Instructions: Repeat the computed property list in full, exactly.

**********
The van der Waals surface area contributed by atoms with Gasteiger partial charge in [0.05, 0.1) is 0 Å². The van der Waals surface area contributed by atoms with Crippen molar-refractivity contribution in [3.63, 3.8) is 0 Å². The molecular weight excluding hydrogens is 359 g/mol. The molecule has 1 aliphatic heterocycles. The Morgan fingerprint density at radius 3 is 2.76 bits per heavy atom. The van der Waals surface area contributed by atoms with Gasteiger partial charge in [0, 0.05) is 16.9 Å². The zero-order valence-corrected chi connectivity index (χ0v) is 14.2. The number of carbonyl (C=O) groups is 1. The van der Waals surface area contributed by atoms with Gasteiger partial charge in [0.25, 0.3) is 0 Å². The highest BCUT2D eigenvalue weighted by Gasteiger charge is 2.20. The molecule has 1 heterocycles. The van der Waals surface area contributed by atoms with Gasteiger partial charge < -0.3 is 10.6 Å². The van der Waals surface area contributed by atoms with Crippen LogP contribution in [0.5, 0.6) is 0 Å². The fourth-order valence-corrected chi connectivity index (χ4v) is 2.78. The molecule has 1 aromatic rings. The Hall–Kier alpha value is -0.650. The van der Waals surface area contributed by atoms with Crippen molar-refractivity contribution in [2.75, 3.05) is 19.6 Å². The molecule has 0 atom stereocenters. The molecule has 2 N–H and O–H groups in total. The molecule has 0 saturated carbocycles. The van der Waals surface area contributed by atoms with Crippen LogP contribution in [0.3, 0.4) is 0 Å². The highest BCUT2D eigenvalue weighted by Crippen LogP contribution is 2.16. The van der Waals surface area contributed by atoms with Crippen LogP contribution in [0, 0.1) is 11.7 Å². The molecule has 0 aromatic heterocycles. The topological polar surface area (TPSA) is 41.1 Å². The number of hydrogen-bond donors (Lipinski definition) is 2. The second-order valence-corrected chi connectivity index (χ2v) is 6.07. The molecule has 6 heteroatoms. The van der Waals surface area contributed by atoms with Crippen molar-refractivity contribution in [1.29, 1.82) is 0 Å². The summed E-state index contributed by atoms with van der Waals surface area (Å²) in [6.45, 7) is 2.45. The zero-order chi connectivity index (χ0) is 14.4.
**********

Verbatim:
The van der Waals surface area contributed by atoms with Gasteiger partial charge in [0.05, 0.1) is 0 Å². The van der Waals surface area contributed by atoms with Crippen molar-refractivity contribution in [3.63, 3.8) is 0 Å². The molecular weight excluding hydrogens is 359 g/mol. The molecule has 1 aliphatic heterocycles. The Morgan fingerprint density at radius 3 is 2.76 bits per heavy atom. The van der Waals surface area contributed by atoms with Gasteiger partial charge in [0, 0.05) is 16.9 Å². The zero-order valence-corrected chi connectivity index (χ0v) is 14.2. The number of carbonyl (C=O) groups is 1. The van der Waals surface area contributed by atoms with Gasteiger partial charge in [0.25, 0.3) is 0 Å². The highest BCUT2D eigenvalue weighted by Gasteiger charge is 2.20. The molecule has 1 heterocycles. The van der Waals surface area contributed by atoms with Gasteiger partial charge < -0.3 is 10.6 Å². The van der Waals surface area contributed by atoms with Crippen LogP contribution in [0.5, 0.6) is 0 Å². The fourth-order valence-corrected chi connectivity index (χ4v) is 2.78. The molecule has 1 aromatic rings. The Hall–Kier alpha value is -0.650. The van der Waals surface area contributed by atoms with Crippen molar-refractivity contribution in [2.75, 3.05) is 19.6 Å². The molecule has 0 atom stereocenters. The molecule has 2 N–H and O–H groups in total. The molecule has 0 saturated carbocycles. The van der Waals surface area contributed by atoms with Crippen LogP contribution in [0.3, 0.4) is 0 Å². The highest BCUT2D eigenvalue weighted by Crippen LogP contribution is 2.16. The van der Waals surface area contributed by atoms with Crippen LogP contribution in [0, 0.1) is 11.7 Å². The molecule has 0 aromatic heterocycles. The topological polar surface area (TPSA) is 41.1 Å². The number of hydrogen-bond donors (Lipinski definition) is 2. The second-order valence-corrected chi connectivity index (χ2v) is 6.07. The molecule has 6 heteroatoms. The van der Waals surface area contributed by atoms with Crippen molar-refractivity contribution in [1.29, 1.82) is 0 Å². The summed E-state index contributed by atoms with van der Waals surface area (Å²) in [6.45, 7) is 2.45. The zero-order chi connectivity index (χ0) is 14.4.